FROM THE FALL 2017 ISSUE
Building Quake Resilience
Wassim Ghannoum, associate professor of civil and environmental engineering, has received a nearly $800,000 grant from the National Institute of Standards and Technology to develop a new generation of computer simulation models that will characterize the impact of severe earthquake conditions on reinforced concrete.
The work focuses on concrete columns that are used in bridges, tunnels, apartment buildings, and office structures. If the columns’ resilience in a seismic event is subpar, the result could be a massive loss of life.
Ghannoum plans to create simulation models that will pave the way for a new generation of tools that will provide critical engineering data to make more precise decisions that could prevent structures from crumbling under seismic pressure.
I’ve Got the Power
Ruyan Guo, the Robert E. Clarke Endowed Professor of Electrical and Computer Engineering, has received a grant from the National Science Foundation to commercialize a chip that can make low-power electronics, like mobile phones, work more efficiently. Guo’s team developed the technology with Shuza Binzaid of the UTSA Multifunctional Electronic Materials and Devices Research Laboratory. The chip also tackles another common annoyance for electronics users: how devices can overheat when they’re being used for extended periods.
Every Cloud Has a Cyber Lining
A federal grant totaling $5 million will help support the establishment of the multidisciplinary Center for Security and Privacy Enhanced Cloud Computing, dedicated to integrated education and research at the intersection of cloud computing and cybersecurity. UTSA will receive the grant through the NSF’s Centers of Research Excellence in Science and Technology program, which supports the enhancement of research capabilities of minority-serving institutions. The new center will pursue three main research areas of focus: protection, detection, and policy.
Diving into Digital
Students in the political science and geography department have a new space this year to delve into research on social media and digital communications. They will learn how big data can reveal trends related to human behavior, according to Bryan Gervais, coordinator of the Digital Politics Studio. “The goal,” he says, “is to teach students how to use cutting-edge technology to monitor and assess digital, political discourse.”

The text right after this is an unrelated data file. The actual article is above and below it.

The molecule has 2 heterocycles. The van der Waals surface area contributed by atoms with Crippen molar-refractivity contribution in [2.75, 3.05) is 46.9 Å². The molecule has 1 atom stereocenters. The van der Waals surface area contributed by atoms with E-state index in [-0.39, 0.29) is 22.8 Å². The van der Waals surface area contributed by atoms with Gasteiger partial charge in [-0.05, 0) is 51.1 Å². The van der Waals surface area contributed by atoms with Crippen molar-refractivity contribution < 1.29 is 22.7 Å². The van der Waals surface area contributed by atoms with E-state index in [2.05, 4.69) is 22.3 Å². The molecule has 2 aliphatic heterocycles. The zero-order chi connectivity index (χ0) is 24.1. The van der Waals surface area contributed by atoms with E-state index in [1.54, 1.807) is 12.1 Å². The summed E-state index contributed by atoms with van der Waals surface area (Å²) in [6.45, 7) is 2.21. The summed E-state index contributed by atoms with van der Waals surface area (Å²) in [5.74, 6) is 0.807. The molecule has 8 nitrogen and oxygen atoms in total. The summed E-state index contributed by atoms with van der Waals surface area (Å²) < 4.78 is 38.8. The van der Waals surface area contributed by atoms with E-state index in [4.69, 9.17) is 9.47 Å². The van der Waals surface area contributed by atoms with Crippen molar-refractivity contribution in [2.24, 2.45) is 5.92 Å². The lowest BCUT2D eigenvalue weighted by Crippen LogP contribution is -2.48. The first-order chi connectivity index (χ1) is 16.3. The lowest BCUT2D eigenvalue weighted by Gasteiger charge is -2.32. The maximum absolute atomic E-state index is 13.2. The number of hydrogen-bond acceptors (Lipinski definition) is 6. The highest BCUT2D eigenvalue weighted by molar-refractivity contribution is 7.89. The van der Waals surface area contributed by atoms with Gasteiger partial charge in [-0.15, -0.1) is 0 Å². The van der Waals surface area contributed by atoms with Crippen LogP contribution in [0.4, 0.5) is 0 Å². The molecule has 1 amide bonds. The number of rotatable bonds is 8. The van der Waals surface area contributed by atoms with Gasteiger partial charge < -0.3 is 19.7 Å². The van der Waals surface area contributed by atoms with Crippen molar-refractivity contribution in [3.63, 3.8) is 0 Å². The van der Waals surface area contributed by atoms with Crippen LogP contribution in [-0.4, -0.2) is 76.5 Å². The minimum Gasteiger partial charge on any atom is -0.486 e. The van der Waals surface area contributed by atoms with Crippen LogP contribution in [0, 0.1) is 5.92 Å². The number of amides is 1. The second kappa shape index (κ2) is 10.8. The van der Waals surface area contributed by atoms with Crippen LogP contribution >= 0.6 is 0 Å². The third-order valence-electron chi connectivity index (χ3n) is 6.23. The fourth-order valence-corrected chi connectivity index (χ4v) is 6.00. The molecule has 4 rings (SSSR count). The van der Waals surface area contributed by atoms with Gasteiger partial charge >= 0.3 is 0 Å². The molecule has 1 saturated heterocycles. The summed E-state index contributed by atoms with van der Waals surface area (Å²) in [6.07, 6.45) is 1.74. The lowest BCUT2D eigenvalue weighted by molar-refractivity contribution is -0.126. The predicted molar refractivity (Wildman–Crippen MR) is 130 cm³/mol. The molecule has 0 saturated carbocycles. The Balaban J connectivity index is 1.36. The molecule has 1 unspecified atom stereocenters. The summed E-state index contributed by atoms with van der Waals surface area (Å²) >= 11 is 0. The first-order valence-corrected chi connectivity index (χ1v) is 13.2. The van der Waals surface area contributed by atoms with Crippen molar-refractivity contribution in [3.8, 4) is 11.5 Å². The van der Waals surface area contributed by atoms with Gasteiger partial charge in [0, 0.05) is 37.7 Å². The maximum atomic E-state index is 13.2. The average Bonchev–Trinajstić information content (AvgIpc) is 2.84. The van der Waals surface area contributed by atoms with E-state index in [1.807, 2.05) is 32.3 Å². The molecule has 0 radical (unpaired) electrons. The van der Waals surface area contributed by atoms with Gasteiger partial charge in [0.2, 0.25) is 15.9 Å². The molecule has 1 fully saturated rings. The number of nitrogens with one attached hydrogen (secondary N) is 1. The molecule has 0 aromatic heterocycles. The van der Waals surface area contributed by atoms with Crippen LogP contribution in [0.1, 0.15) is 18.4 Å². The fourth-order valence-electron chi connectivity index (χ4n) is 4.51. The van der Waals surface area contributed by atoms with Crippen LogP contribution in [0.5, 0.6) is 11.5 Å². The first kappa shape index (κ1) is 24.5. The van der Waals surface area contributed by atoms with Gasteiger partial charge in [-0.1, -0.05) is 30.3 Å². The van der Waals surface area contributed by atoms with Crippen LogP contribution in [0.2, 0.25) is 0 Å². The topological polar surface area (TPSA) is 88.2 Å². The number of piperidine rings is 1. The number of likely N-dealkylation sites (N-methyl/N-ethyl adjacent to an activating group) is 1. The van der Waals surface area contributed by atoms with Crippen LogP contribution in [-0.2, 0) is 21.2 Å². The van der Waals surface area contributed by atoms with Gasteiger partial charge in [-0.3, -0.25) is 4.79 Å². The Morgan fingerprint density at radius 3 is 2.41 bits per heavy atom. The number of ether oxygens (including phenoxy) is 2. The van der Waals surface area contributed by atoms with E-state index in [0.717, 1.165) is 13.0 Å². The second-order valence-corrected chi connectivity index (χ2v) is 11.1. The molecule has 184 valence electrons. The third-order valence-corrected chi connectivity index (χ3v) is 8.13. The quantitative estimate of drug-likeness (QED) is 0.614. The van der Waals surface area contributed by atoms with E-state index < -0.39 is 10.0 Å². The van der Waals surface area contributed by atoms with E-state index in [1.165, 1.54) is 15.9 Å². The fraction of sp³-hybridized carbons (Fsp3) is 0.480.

You’re So Vein
A team of students has received a National Science Foundation grant to support the development of InfraVein, their infrared medical camera that makes simple work of finding veins. The camera has a variety of applications—like aiding catheter insertion or for inserting IVs into infants.
Two for One
Mechanical engineer Lyle Hood has collaborated with UT Austin’s Christopher Rylander to create a needle that penetrates tissue to deliver medicine while emitting laser light that kills cancer tumors. The device can do the work of both a surgical needle and a medical laser. It has innumerable applications, according to Hood, most notably the ability to eradicate cancerous tumors while delivering chemotherapy drugs.
For a Good Gauze
With an increased use of explosive devices in warfare there’s also been a rise in military injury that a group of UTSA students has set out to address—the problem of managing external hemorrhaging in combat wounds, especially traumatic amputations. Their gauze, ColdClot, uses three methods to reduce bleeding: hemostatic gauze, super absorbent polymers, and an endothermic reaction to reduce the overall rate of bleeding across a large wound.